GROOM v. HOLM

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District Court of Appeal, First District, Division 1, California.

W. D. GROOM, Plaintiff and Appellant, v. Fred HOLM, Holm Solbeck Lumber Company, Hold Timber Industries, et al., Defendants and Respondents.

Civ. 18396.

Decided: December 17, 1959

Robert L. Bostick, Oakland, for appellant. William Steinberg, Abraham Berry, San Francisco, for respondents.

Appellant prosecutes this appeal from an adverse decision in which the court found any debt of respondents owing to appellant to be barred by the statute of limitations and held respondents not to be indebted to appellant within the last four years upon an ‘account stated in writing,’ upon a ‘mutual, open and current account stated in writing,’ or upon an ‘open book account stated in writing.’ The court declared that within the four years prior to the filing of the complaint appellant had not demanded to respondents any sum upon an open, current and mutual account in writing.

The major issue in this appear turns on whether or not appellant proved a mutual, open and current account. Appellant urges as his sole contention that ‘the course of dealings between the parties gave rise to a mutual open and current account’; hence, we do not discuss the pleadings which differently state the claim. A subsidiary issue involves the effect of testimony that appellant agreed to haul respondents' timber for less than the established Public Utilities Commission rates.

The facts fall into three categories: the nature of the oral agreement for hauling charges entered into by the parties; the status of the charges of trucking proffered by appellant trucker to respondents; and the effect of the so-called ‘advances' of respondent shipper.

The parties entered into an oral lumber-hauling agreement in March, 1953, but the evidence conflicts as to whether appellant agreed to charge less than Public Utilities Commission rates. When appellant transported lumber from respondents' mill, appellant, or his drivers, received a shipping tag from the mill which indicated the amount of the load and its destination. These shipping tags were made out in triplicate, the mill kept one copy; the customer, the second copy; appellant, the third copy. Subsequent to delivery, appellant computed the hauling charge on his copy and submitted it to respondents twice a month.

Whether or not the charges on the shipping tags indicated the agreed price remains in dispute between the parties. Respondent's office manager, Mrs. Solbeck, testified that she placed the figures on the tags for the sole purpose of paying the Public Utilities Commission taxes; that with appellant's help she computed the amounts which appellant was to receive. In any event these amounts fell below the Public Utilities Commission rates; a number of the tags showed one figure on the front and another on the back, generally lower, which was the amount respondents actually paid. Moreover, the figures on the back of these tags were computed on so much per 1,000 feet of lumber. Such a practice violates Public Utilities Commission rules.

The factual background of the claimed advances begins in March, 1953, when respondents extended $850 to appellant so that he could get his truck repaired and commence hauling; during the subsequent period from March, 1953, to December, 1954, appellant constantly obtained advances from respondent. Fred Holm testified: ‘* * * Mr. Groom could not wait until payday on the first or the fifteenth. And he was constantly after Mrs. Solbeck for draws and advances between paydays. And if he drew $5,000 on the 10th day of September when * * * [Mrs. Solbeck] settled with him on the 15th day, she would pay him in full for what we owed him and take all draws into consideration. And I also find out in consulting with our office that Mr. Groom was constantly overdrawn, constantly.’ Mrs. Solbeck stated that such advances or draws were not loans to appellant, but payments to offset the hauling charges.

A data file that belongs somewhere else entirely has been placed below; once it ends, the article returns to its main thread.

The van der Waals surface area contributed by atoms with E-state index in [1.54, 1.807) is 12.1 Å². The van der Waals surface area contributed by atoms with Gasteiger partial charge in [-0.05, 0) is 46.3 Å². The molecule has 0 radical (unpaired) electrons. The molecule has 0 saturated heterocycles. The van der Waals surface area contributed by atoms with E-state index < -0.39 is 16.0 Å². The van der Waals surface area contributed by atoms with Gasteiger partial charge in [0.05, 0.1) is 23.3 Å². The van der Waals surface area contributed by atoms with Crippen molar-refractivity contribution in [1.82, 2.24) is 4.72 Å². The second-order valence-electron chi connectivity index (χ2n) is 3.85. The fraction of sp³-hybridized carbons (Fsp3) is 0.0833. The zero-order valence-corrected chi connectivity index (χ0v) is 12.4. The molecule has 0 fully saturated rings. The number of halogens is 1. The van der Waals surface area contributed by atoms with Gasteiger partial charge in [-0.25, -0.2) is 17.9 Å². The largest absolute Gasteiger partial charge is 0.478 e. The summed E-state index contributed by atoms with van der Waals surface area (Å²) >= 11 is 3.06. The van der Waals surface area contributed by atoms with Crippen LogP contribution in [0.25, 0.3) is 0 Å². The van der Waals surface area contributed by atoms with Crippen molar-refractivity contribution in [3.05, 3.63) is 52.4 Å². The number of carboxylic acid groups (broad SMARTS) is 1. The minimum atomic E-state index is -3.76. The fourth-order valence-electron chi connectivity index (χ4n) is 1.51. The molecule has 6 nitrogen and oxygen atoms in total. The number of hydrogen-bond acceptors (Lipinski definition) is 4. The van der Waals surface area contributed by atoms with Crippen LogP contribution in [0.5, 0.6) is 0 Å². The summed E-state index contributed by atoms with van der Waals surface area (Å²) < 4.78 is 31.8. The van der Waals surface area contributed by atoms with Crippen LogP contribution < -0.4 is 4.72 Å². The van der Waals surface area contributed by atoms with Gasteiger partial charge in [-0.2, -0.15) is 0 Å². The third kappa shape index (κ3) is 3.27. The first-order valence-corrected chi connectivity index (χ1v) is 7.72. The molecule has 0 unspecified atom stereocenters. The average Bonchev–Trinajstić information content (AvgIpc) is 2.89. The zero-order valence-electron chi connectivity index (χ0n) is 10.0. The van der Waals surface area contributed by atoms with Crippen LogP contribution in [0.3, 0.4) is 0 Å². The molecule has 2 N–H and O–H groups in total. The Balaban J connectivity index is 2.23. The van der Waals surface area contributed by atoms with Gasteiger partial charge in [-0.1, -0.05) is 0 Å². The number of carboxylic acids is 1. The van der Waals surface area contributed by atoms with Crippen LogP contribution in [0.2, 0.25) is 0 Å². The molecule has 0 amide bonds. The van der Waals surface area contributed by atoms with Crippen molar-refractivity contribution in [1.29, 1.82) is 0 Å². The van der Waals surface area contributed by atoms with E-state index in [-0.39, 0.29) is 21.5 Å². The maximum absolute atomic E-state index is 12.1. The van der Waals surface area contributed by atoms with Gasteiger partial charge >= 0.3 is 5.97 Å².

In addition to the shipping tags, appellant sometimes presented statements to respondents which were paid ‘on his regular rate.’ Appellant claims that this course of dealings resulted in respondents' becoming indebted to appellant for the year 1953 in the amount of $4,118.12 and for the year 1954 in the amount of $25,992.17. Mrs. Solbeck categorically denies any such indebtedness.

Since plaintiff filed his complaint on February 26, 1957, and since the parties entered into the agreement in March, 1953, which was performed from that date until December, 1954, the principal issue which the trial court faced was the application of the statute of limitations. After trial without a jury, the court found that it was not true that within the last four years respondents became indebted to appellant upon an open, current and mutual account in writing; that any claim of appellant against respondents was barred by the two-year statute of limitations under section 339, subdivision 1, of the Code of Civil Procedure.

To escape the statutory bar upon an oral agreement and to find refuge in the four year provision for a mutual open and current account, appellant must prove the account remained open. Since the parties ‘struck a balance’ here on a bimonthly basis, the ‘open’ account terminated.

The authorities clearly call for a mutual account which is open and current. The striking of a balance by the parties closes the open account, transforming it into an account stated. The early California case of Norton v. Larco, 1866, 30 Cal. 126, puts the matter succinctly: ‘Where there are demands on each side, the striking of a balance converts the set-off into payment (Ashby v. James, 11 Mees. and Wlsby, 542,) and from the time the balance is ascertained by the parties and is admitted to be due from the one to the other, the account is at an end, and the ascertained balance is immediately subjected to the operation of the statute, as an original and separate demand. (Angell on Lim., Chap. 14, sec. 8.)’ At page 130.

The encyclopedias uniformly impose the same requirement; 1 Am.Jur., Accounts and Accounting, section 4, page 268, sets out a typical statement: ‘Until a balance is struck, a mutual account is open and current, but parties having mutual dealings may, at the option of either party, terminate the mutuality at any time, either by an actual ascertainment of the balance and a settlement thereof, by a statement of account by either party for the purpose of terminating it, or by any act plainly showing to the other party that he means no longer to deal that way.’ See also 1 Cal.Jur.2d, Accounts and Accounting, section 8, page 322.